Rough Waves | 17th – 18th c. | Japanese hanging scroll



Anonymous (17th/18th century)

“Rough Waves”

Ink and color on silk.


Image – H. 16” x W. 14” (41 cm x 35 cm)

Scroll – H. 43” x W. 16” (110 cm x 40 cm)

Seal: Kansai


A heavily atmospheric fan-shaped painting capturing a fog rising over a deep and turbulent sea. Bearing a seal reading Kansai, it is possibly the work of Arisaka Kansai. Kansai was a Kano school artist who studied under Kano Tsunenobu (1636-1713). He was known to be active during the Shotoku era (1711-1716). Kano Tsunenobu visited the subject matter of rough waves in his well-known pair of six-fold screens held in the Idemitsu Museum of Arts, ‘Waves and Waterfowls’. He also paints waves as a landscape feature in number of more intimate works such as the album held in Harvard Art Museum.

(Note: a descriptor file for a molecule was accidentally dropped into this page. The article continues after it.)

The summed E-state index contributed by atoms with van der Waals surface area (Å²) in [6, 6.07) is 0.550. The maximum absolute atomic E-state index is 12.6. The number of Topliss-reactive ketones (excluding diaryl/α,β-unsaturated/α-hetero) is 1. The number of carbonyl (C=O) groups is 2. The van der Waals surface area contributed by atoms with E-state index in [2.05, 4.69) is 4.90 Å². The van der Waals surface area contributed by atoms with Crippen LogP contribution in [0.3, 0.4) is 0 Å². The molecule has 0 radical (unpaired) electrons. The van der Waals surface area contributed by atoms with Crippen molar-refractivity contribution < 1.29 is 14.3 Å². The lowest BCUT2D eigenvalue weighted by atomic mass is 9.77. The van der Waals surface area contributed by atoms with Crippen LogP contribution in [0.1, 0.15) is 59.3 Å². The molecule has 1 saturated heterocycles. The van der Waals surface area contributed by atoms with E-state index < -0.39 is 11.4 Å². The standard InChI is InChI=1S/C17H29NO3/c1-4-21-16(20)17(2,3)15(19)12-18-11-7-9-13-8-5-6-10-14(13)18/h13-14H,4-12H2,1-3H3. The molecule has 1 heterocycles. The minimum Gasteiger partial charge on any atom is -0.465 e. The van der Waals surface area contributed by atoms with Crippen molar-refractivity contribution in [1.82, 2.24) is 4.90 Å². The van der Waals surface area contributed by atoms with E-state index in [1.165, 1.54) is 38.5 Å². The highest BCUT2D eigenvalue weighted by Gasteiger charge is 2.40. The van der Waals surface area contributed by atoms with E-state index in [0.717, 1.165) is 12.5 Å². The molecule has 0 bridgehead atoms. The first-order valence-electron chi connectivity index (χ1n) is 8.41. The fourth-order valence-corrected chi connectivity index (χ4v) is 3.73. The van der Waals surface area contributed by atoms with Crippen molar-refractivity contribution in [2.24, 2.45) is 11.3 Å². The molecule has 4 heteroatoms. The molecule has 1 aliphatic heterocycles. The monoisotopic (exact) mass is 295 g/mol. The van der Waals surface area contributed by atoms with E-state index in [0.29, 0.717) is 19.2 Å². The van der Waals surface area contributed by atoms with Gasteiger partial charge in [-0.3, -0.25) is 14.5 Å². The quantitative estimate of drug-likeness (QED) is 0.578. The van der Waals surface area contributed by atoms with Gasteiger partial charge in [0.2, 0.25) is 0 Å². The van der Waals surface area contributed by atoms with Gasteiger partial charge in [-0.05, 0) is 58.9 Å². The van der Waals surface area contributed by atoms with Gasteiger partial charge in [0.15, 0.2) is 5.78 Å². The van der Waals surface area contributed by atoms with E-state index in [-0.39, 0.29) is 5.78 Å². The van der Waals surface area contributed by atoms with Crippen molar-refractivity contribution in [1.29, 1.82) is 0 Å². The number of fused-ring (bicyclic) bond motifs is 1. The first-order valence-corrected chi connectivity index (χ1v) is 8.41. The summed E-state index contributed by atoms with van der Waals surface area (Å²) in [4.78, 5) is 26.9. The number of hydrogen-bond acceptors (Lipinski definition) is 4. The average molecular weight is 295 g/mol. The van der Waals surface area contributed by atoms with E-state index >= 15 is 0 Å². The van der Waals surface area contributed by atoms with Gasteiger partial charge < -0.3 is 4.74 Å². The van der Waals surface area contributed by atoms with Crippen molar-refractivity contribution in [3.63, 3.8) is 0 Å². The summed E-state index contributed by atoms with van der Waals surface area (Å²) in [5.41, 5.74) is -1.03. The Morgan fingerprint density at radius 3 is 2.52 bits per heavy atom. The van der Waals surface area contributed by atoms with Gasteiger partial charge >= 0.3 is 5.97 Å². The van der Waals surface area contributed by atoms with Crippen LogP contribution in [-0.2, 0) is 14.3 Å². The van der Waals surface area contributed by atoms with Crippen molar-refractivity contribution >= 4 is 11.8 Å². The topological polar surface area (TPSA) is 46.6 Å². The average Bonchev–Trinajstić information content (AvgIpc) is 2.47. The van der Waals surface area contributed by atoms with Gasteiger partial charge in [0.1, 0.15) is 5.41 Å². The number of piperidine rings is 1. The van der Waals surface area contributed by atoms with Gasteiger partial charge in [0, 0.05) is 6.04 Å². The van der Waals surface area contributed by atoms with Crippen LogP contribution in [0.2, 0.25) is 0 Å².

More than the formalised and somewhat conventional nature of Tsunenobu’s waves, this work brings to mind early Chinese paintings. In particular the ‘Water Album’ by the Song Dynasty painter Ma Yuan (c.1160-1225). In those eleven extant leaves he created one of the most exquisite pictorial studies of the movement of water known. Perhaps the artist Kansai was inspired by a similar Chinese painting of the Song period held in a Japanese collection. Perhaps he was asked to make a copy of such a painting, a common practice among artists of the Kano school.